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Clair v. Culinaria

United States District Court, E.D. Missouri

April 12, 2019

DESHAWN ST. CLAIR, Plaintiff,
v.
SCHNUCKS CULINARIA, Defendant.

          MEMORANDUM AND ORDER

          RODNEY W. SIPPEL, UNITED STATES DISTRICT JUDGE.

         This matter is before the Court on initial review of plaintiff DeShawn St. Clair's amended complaint under 28 U.S.C. § 1915. For the following reasons, the Court will not issue process on the complaint and will dismiss this action.

         Background

         Plaintiff filed his original complaint on March 1, 2019, alleging defendant Schnucks Culinaria, located at 315 North Ninth Street in St. Louis, Missouri (“Schnucks”) maliciously prosecuted him, defamed his character, and falsely imprisoned him. As to the facts that supported his claim, defendant stated in full:

Simply put, defamation of character refers to a false statement communicated to a third-party, which ultimately causes damage an[d] harm to my reputation. Falsely imprisoned due to false accusations without a legal or lawful arrest.

         On initial review under 28 U.S.C. § 1915(e)(2), the Court found that plaintiff had not stated any of the underlying facts that supported his claims. See ECF No. 3. Because plaintiff's statement of his claim was conclusory, it could not survive initial review. See Id. Instead of dismissing the complaint outright, however, the Court allowed plaintiff to file an amended complaint.

         The Court directed plaintiff to include in the amended complaint “what happened to you, when did it happen, where did it happen, what injuries did you suffer, and what did each defendant personally do, or fail to do, to harm you”? Id. at 3. Additionally, the Court instructed plaintiff to state in separate, numbered paragraphs “the specific factual allegations supporting his claim or claims against defendant.” The Court cautioned that failure to do so would result in dismissal of plaintiff's case without prejudice and without further notice. Id. at 3-4.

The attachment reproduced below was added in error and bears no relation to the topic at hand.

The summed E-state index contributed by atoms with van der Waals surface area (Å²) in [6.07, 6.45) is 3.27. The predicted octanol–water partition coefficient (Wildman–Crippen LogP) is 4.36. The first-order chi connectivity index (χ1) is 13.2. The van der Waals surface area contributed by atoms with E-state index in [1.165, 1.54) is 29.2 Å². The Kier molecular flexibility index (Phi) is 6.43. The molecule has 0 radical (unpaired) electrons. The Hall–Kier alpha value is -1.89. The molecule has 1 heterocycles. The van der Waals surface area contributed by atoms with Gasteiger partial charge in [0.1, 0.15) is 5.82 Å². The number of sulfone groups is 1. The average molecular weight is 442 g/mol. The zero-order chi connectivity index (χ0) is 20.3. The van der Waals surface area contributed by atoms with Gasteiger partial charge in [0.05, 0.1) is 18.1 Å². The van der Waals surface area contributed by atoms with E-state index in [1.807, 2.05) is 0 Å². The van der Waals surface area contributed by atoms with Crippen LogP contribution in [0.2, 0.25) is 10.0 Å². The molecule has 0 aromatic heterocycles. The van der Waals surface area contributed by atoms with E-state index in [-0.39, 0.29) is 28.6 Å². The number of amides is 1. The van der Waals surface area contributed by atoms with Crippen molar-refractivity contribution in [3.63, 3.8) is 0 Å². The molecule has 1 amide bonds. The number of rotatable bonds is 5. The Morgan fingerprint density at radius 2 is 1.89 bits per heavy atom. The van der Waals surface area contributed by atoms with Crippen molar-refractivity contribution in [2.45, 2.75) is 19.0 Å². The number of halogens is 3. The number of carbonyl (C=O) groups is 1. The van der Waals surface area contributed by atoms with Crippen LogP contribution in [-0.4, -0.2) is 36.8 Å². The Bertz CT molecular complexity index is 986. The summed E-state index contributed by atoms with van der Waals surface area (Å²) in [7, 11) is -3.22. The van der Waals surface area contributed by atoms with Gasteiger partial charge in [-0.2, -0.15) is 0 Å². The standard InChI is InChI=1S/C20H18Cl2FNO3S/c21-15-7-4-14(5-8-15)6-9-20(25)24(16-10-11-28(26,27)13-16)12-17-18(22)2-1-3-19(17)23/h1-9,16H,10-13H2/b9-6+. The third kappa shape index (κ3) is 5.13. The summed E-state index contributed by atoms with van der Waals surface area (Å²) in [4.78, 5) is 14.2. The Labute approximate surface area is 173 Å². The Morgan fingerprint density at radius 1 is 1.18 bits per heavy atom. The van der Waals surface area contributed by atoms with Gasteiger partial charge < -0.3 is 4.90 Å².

Legal Standard on Initial Review

         Under 28 U.S.C. § 1915(e)(2), the Court is required to dismiss a complaint filed in forma pauperis if it is frivolous, malicious, or fails to state a claim upon which relief can be granted. A pleading that offers “labels and conclusions” or “a formulaic recitation of the elements of a cause of action will not do, ” nor will a complaint suffice if it tenders bare assertions devoid of “further factual enhancement.” Ashcroft v. Iqbal, 556 U.S. 662, 678 (2009) (quoting Bell Atlantic Corp. v. Twombly, 550 U.S. 544, 555 (2007)).

         When conducting initial review pursuant to § 1915(e)(2), the Court must accept as true the allegations in the complaint, and must give the complaint the benefit of a liberal construction. Haines v. Kerner, 404 U.S. 519, 520 (1972). However, the tenet that a court must accept the allegations as true does not apply to legal conclusions, Iqbal, 556 U.S. at 678, and affording a pro se complaint the benefit of a liberal construction does not mean that procedural rules in ordinary civil litigation must be interpreted so as to excuse mistakes by those who proceed without counsel. See McNeil v. U.S., 508 U.S. 106, 113 (1993). Even pro se complaints are required to allege facts which, if true, state a claim for relief as a matter of law. Martin v. Aubuchon, 623 F.2d 1282, 1286 (8th Cir. 1980); see also Stone v. Harry, 364 F.3d 912, 914-15 (8th Cir. 2004) (federal courts are not required to “assume facts that are not alleged, just because an additional factual allegation would have formed a stronger complaint”).

         The Amended Complaint

         On March 22, 2019, plaintiff filed his amended complaint against Schnucks for violations of the Fourth Amendment, malicious prosecution, defamation, and false imprisonment. For his statement of his claim, again, plaintiff states in full:

Simply put, defamation of character refers to a false statement communicated to a third-party, which ultimately causes damage an[d] harm to my reputation. Falsely imprisoned due to ...

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